Communication Arts 7th Annual Typography Competition
Communication Arts magazine, a professional journal for those involved in visual communications, has announced the winners of its 7th annual Typography Competition. This juried competition celebrates the best use of typography as the primary visual element in design and advertising, plus new typeface designs, calligraphy, and hand lettering. Categories include collateral, packaging, media, motion, environmental, and unpublished/experimental.
Since 1959, Communication Arts has published the best in visual communications from around the world, and their Award of Excellence is one of the most-coveted awards in the industry. Communication Arts has six juried competitions that cover the entire field of visual communications, and Typography is just one of them – and the one we are showcasing. With winning entries published both in print and online, art and creative directors, graphic designers, web designers, copywriters, photographers, and illustrators find these competitions a priority for worldwide promotion and a valuable resource for potential clients and colleagues.
This year, the distinguished panel of jurors selected 142 winning projects from 1,839 entries. The winners are included in the Communication Arts Typography Annual available in both print and digital editions, as well as on commarts.com. The jury consisted of Lara McCormick, head of design education, CreativeLive, San Francisco, CA; Neil Summerour, type designer/lettering artist, Positype, Jefferson, GA; and Craig Ward, senior vice president, head of design, Deutsch, New York, NY.
We asked Lara McCormack her impressions of the competition and her favorite piece. She said, “Signpainting in Prague by Petra Docekalova created for her senior thesis was a stand-out piece that looked different from the other entries. It was rendered by hand and the designer included process shots that led up to the final versions. It was an exploration of signage in the Czech Republic, a subject matter rich in history—a background not all projects had. I also really enjoyed any entry that made me feel SOMETHING. There were a few images that made me immediately smile (that’s a win!). Some were provocative and made me feel uncomfortable, but in a ‘well-executed’ kind of way.”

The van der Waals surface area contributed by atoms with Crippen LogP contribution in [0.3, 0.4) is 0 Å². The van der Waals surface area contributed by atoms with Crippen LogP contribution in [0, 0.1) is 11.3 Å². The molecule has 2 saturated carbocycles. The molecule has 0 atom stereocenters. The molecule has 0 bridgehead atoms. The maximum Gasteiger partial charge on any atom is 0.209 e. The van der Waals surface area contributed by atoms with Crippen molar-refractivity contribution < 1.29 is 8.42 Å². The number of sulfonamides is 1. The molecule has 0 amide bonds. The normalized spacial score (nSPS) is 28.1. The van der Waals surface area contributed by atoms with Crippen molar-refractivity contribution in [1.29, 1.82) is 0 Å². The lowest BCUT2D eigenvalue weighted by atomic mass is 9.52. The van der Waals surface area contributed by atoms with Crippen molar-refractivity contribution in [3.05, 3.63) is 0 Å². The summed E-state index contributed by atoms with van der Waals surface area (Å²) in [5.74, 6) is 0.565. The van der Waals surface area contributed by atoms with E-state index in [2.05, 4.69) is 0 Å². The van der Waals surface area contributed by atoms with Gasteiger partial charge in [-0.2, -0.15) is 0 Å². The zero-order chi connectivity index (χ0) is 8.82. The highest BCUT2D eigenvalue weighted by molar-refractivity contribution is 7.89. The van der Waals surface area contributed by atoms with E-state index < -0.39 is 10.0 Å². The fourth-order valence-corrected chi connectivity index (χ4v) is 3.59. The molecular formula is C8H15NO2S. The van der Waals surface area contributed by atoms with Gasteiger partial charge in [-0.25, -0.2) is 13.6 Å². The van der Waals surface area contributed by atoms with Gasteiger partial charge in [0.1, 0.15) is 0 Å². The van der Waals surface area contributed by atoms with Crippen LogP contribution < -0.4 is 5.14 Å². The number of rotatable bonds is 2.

Below is Lara’s favorite as well as some of my own, along with the designer’s statement.
Signpainting in Prague
The craft of sign painting did not survive the advance of cheap printing technology in the Czech Republic. Schools that taught this craft have removed it from their curriculums. Trade magazines have long gone out of print, and the public has stopped noticing the aesthetics of handmade signs. That’s why I mapped out publications that focus on the subject and neatly organized the historical scripts into a book. I then established continuity by designing contemporary handwritten script styles that follow the local traditions of this craft while responding to contemporary aesthetics. Petra Docekalova, calligrapher/client
New York Times EU and Up To Eleven
(left) This great creative collaboration with the New York Times Magazine adorned the cover of an issue with a special European Union (EU) feature, ‘Has Europe Reached the Breaking Point?’ by Jim Yardley. For the artwork, we created bold, monolithic concrete lettering as a custom cast piece, which we eroded, broke and photographed to illustrate the breakdown of the EU. Gail Bichler/Sean Freeman: typographers, Matt Willey: art director, THERE IS Studio: design firm.
(right) Custom lettering and design for musician Frankie Rose. Jessica Carpenter/Tad Carpenter: designers, Carpenter Collective: design firm
Willie and the Weed Factory
For GQ‘s September 2015 story ‘Willie and the Weed Factory’ about Willie Nelson and his transition from marijuana smoker to marijuana businessman, we used a mix of blackletter type, clip art, and a font made out of illustrated trees to reference the subject matter (marijuana), the headline (Willie and the Weed Factory), and the visual language of children’s books (Roald Dahl’s Charlie and the Chocolate Factory). Griffin Funk: designer, Fred Woodward: design director.